She makes sure to state all the pros that people forget to think about. Her high enthusiasm in this paper brings out the energy. She glorifies Google by giving examples of how Google has grown so much in the last few years and by backing up Google for having the annoying pop-up ads that everyone dislikes. This article is very effective for Google lovers in showing her true passion for what Google has brought to the table. Quint’s first statement is “What's not to love? Google knows everything.” Quint when posting a con about Google, always backs it up explaining how the con is not actually bad. For example she say that Google fails occasionally, then backs it up by saying that it is not enough to notice anything. Quint also goes on to discuss the annoying pop-up ads that everyone hates, but backs it up by saying that because of those ads we do not have to pay to be on
Google Company is one of the global leaders in technology and in enabling people access information from the internet through their efficient search engines. Google immediately gained the attention of the internet sector for being a better search engine than its competitors (Wheelen, Hunger, Hoffman, & Bamford, 2015). This was after a tremendous effort in marketing their services and capturing a large market worldwide. However, there being so many risks and challenges in this line of business Google has had the urge to come up with new strategies so that they are able to overcome any challenge before them. The major problem that Google has
Google’s search engine allows users to input and submit data online. In return, the user would receive relevant search results. Behind the scenes upon the submission, web crawlers scan through billions of pages and link keywords from a user’s data to the publish data on the web. Their PageRank technology ranks these pages by the number and popularity of other sites that link to the page. This provides the user with accurate and popular results. Google search engines generated high revenues between advertising on its websites and selling its technology to other sites.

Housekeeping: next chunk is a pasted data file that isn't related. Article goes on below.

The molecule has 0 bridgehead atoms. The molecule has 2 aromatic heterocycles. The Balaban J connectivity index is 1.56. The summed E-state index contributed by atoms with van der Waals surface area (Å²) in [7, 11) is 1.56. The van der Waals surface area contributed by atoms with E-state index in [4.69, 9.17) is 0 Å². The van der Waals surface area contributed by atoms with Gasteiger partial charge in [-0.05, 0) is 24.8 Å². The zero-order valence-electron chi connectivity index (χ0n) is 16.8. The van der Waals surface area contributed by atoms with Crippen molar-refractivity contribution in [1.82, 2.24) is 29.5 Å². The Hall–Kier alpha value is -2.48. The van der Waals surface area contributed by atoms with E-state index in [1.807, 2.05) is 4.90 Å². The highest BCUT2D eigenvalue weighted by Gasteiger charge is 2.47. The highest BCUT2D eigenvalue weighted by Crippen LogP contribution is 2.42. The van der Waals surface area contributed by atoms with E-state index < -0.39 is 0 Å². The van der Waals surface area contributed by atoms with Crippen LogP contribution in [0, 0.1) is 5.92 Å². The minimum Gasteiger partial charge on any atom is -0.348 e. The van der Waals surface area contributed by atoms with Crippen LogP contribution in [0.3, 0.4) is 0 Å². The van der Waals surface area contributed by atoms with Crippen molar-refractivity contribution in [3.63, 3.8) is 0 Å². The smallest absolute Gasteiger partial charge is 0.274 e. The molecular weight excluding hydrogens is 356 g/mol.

With each passing day we advance more and more technologically, carving another notch into the timeline of humanity’s progress. Of all advancements, I think it fair to say the Internet is one of the largest, marking the beginning of the information era we now live in. The birth of the World Wide Web gave way to the creation of search engines with Google in particular being the stand-out, setting the precedent which other search engines would follow. Contrary to the ideas shared in Nicholas Carr's article "Is Google Making Us Stupid?" I believe that Google provides a near-constant flow of knowledge at our fingertips should we simply seek it, making it an indispensable tool in growing the mind. The article discusses the ideas